The signs will be installed in town-owned parking lots, where police feel the risk is greatest. Possibilities include Parker Harding, the Baldwin lot, the beaches, Longshore and library.

After the initial rollout, Brandon will contact owners of private parking lots too.

Right now he’s working with the Staples High School art department on the design.

He’s also trying to raise the $2,500 needed to produce the signs. All donations are tax deductible, and the target deadline is April 8. Click here to help!

But whether you donate or not, remember one thing: Heat Kills!

Brandon Malin and his dog Cali.

 

A Neo-Nazi Story, In Westport

A police car sat outside The Conservative Synagogue of Westport. A police officer stood inside the front door.

Those are signs of the times. Near-daily bomb threats have rattled Jewish Community Centers and Anti-Defamation League offices around the country.

But the only threat last night was to disrupt stereotypes and assumptions.

A full house heard Frank Meeink talk about his life.

Frank Meeink’s book cover shows a swastika tattooed on his neck.

At 13 years old, the Philadelphia native was a skinhead. By 18 he was roaming the country as a neo-Nazi recruiter. He hosted a TV show called “The Reich.”

In prison — convicted of kidnapping and beating a member of a rival skinhead gang — he befriended men he once hated. Slowly, his world view — and life — changed.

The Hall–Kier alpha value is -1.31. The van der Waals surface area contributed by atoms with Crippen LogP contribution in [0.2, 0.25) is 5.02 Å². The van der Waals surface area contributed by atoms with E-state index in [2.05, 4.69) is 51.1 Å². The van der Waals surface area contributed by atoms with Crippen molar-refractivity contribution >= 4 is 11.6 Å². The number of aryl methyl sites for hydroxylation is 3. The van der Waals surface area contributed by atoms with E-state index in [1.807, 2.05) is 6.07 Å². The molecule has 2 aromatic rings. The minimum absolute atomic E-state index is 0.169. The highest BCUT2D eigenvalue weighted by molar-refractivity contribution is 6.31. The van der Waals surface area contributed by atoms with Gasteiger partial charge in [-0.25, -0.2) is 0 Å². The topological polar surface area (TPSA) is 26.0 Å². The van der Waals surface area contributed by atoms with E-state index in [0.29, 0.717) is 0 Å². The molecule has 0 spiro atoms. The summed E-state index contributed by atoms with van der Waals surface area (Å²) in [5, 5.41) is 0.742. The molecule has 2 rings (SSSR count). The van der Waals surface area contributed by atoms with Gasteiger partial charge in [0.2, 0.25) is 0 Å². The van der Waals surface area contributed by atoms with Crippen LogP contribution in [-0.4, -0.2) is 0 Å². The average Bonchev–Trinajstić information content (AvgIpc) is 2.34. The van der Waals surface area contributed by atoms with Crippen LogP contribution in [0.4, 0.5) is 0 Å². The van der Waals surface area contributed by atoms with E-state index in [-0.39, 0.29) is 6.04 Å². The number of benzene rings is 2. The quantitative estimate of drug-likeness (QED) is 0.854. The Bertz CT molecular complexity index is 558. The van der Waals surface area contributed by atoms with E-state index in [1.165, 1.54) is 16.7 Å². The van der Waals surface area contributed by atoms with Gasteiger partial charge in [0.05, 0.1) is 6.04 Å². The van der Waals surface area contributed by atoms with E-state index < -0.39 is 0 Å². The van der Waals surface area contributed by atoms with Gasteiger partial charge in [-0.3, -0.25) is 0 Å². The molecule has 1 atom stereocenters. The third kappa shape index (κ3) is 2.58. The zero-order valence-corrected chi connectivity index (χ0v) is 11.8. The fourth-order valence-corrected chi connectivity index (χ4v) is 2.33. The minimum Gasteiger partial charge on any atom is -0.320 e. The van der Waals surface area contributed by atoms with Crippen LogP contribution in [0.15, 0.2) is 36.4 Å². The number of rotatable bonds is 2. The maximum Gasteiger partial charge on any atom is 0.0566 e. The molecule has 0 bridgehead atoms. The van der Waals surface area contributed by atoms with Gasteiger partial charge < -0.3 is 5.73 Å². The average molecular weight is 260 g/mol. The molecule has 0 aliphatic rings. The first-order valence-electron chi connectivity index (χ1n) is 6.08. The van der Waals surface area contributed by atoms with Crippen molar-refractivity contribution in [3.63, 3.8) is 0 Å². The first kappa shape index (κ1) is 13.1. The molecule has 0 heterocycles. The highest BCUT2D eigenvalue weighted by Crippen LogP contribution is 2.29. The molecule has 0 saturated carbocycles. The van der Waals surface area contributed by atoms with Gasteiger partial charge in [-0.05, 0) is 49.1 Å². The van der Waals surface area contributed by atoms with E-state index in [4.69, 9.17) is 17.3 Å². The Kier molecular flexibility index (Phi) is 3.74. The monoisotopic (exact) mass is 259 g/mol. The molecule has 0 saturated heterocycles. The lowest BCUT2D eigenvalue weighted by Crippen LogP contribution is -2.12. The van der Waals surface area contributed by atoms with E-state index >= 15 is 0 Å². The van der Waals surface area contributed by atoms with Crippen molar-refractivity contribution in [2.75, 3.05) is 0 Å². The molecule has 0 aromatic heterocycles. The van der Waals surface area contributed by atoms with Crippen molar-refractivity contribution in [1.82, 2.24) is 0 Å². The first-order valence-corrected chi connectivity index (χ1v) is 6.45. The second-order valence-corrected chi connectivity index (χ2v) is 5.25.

Today the 41-year-old is a noted speaker, author and founder of Harmony Through Hockey (he’s also a youth coach). He travels the country talking about tolerance, diversity and mutual understanding, in race, politics and throughout society.

Meeink — who has been featured in a film with Desmond Tutu, appeared in a music video with country singer Jamey Johnson and been interviewed by Katie Couric — was part of the inspiration for the movie “American History X.”

His talk last night was riveting. It was also preaching to the choir. I doubt anyone came to the synagogue hoping to have his or her neo-Nazi views reinforced.

But Meeink’s message of openness, and his story of how hatred can be turned to love, was powerful and inspiring. It was also eye-opening to hear his raw words spoken inside a temple, before an audience that included men in yarmulkes.

Frank Meeink speaking last night at The Conservative Synagogue.